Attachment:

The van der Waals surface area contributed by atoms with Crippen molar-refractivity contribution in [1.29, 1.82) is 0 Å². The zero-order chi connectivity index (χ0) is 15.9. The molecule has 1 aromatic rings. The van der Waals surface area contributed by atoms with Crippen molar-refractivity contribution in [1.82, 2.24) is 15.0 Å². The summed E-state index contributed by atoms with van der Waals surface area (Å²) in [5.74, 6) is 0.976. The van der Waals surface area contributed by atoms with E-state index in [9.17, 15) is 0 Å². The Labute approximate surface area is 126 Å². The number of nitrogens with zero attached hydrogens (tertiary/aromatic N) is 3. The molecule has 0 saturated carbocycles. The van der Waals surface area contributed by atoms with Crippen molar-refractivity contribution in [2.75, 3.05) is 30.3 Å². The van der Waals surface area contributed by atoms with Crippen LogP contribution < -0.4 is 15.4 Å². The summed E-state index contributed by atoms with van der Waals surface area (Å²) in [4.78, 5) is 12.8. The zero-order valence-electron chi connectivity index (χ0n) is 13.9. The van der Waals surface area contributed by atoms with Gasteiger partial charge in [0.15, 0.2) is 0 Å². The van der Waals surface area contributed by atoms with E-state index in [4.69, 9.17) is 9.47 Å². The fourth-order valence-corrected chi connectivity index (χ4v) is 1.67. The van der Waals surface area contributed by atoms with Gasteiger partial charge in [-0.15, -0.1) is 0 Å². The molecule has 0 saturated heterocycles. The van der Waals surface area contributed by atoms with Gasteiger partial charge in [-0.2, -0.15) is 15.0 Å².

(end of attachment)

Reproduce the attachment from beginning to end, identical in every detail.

The van der Waals surface area contributed by atoms with Crippen molar-refractivity contribution in [1.29, 1.82) is 0 Å². The zero-order chi connectivity index (χ0) is 15.9. The molecule has 1 aromatic rings. The van der Waals surface area contributed by atoms with Crippen molar-refractivity contribution in [1.82, 2.24) is 15.0 Å². The summed E-state index contributed by atoms with van der Waals surface area (Å²) in [5.74, 6) is 0.976. The van der Waals surface area contributed by atoms with E-state index in [9.17, 15) is 0 Å². The Labute approximate surface area is 126 Å². The number of nitrogens with zero attached hydrogens (tertiary/aromatic N) is 3. The molecule has 0 saturated carbocycles. The van der Waals surface area contributed by atoms with Crippen molar-refractivity contribution in [2.75, 3.05) is 30.3 Å². The van der Waals surface area contributed by atoms with Crippen LogP contribution < -0.4 is 15.4 Å². The summed E-state index contributed by atoms with van der Waals surface area (Å²) in [4.78, 5) is 12.8. The zero-order valence-electron chi connectivity index (χ0n) is 13.9. The van der Waals surface area contributed by atoms with Gasteiger partial charge in [0.15, 0.2) is 0 Å². The van der Waals surface area contributed by atoms with E-state index in [4.69, 9.17) is 9.47 Å². The fourth-order valence-corrected chi connectivity index (χ4v) is 1.67. The van der Waals surface area contributed by atoms with Gasteiger partial charge in [-0.15, -0.1) is 0 Å². The molecule has 0 saturated heterocycles. The van der Waals surface area contributed by atoms with Gasteiger partial charge in [-0.2, -0.15) is 15.0 Å².